Peshawar Commissioner still in critical condition

An edited version of this article was first published in The Express Tribune on Oct 28, 2013.

Islamabad – Peshawar Commissioner Sahibzada Muhammad Anis remained in critical condition on Sunday, with doctors saying his condition had “worsened” from the previous night.

The commissioner was seriously injured in a “gas leakage” explosion at a basement studio apartment at the Park Tower in Islamabad’s sector F-10 on Saturday evening. A woman, identified as Asghar-un-Nisa, was also in the apartment at the time of the explosion and was hurt in the incident.

Doctors at the Pakistan Institute of Medical Sciences (PIMS), who initially treated Anis at the hospital’s Burns Centre, had said Anis had received 95-100 per cent burns.

The chances of survival for a person with third-degree burns are very little, doctors had said. But instances of burn victims miraculously recovering have been reported worldwide. In most of those reported cases, however, the recovery is a long and difficult process.

On Sunday afternoon, the commissioner’s family moved him to a private hospital near Golra Mor from PIMS.

Doctors at the private hospital confirmed that Anis, a BS-20 officer, was being treated in the hospital’s Intensive Care Unit but did not give a decisive statement on his current medical condition.

PIMS doctors had earlier told the media that Anis’s condition had worsened, without giving details of his injuries.

The woman, who had received 45 per cent burns in the incident, is in critical condition as well and is being kept at the PIMS Burns Centre.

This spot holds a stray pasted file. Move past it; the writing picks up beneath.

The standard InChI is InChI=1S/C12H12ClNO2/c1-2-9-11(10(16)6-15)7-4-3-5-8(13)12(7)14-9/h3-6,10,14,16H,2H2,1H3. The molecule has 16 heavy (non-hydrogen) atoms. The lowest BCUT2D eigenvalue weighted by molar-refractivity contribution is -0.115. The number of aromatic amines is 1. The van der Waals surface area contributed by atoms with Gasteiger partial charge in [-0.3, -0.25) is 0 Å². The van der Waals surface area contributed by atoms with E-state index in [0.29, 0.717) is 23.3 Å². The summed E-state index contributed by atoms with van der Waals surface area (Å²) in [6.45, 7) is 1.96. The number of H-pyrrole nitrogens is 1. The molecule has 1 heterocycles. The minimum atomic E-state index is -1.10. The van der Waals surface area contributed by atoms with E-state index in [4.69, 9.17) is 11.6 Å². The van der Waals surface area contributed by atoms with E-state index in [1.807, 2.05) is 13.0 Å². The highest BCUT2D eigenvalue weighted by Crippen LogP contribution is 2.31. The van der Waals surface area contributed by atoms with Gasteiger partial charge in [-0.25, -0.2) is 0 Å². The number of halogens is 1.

The circumstances of the explosion remained mysterious, 24 hours after the incident.

Police claimed the explosion was due to a gas leak in the apartment. A senior police official, who requested anonymity, said the Bomb Disposal Squad has also indicated in its report that the explosion was caused by a gas leak.

The official dismissed rumours that the commissioner might have been at the centre of an assassination attempt made to look like an accident. Police also denied any involvement of explosives.

“We are still examining the site to determine the exact point of the gas leak, but there is no visible indication of use of explosives on the site,” the official said. “Whenever explosives are used, you see some kind of an impact on the walls or the floor in the form of a hole or a pit.”

The walls of the Apartment 17, where the explosion occurred, did not collapse. The front door was ripped away and there were signs of damage inside the apartment, with shattered window glass and ripped mattress, but the bed frame and a TV appeared unmoved by the explosion’s impact.

Security guards and residents said the explosion spread outward and caused damage to nearby apartments with broken windows and doors. They said thick smoke that covered the hallway in front of the apartment after the explosion.

Police claimed the woman was related to the commissioner’s family but the family could not be reached to confirm this information.

According to police, the apartment belonged to a friend of the commissioner.

Sources said the commissioner was staying at the Khyber-Pakhtunkhwa House in the capital along with his family and was in town to see-off his daughter, who left for the UK on October 25.

Earlier reports had inaccurately claimed the commissioner’s son was flying to the UK.

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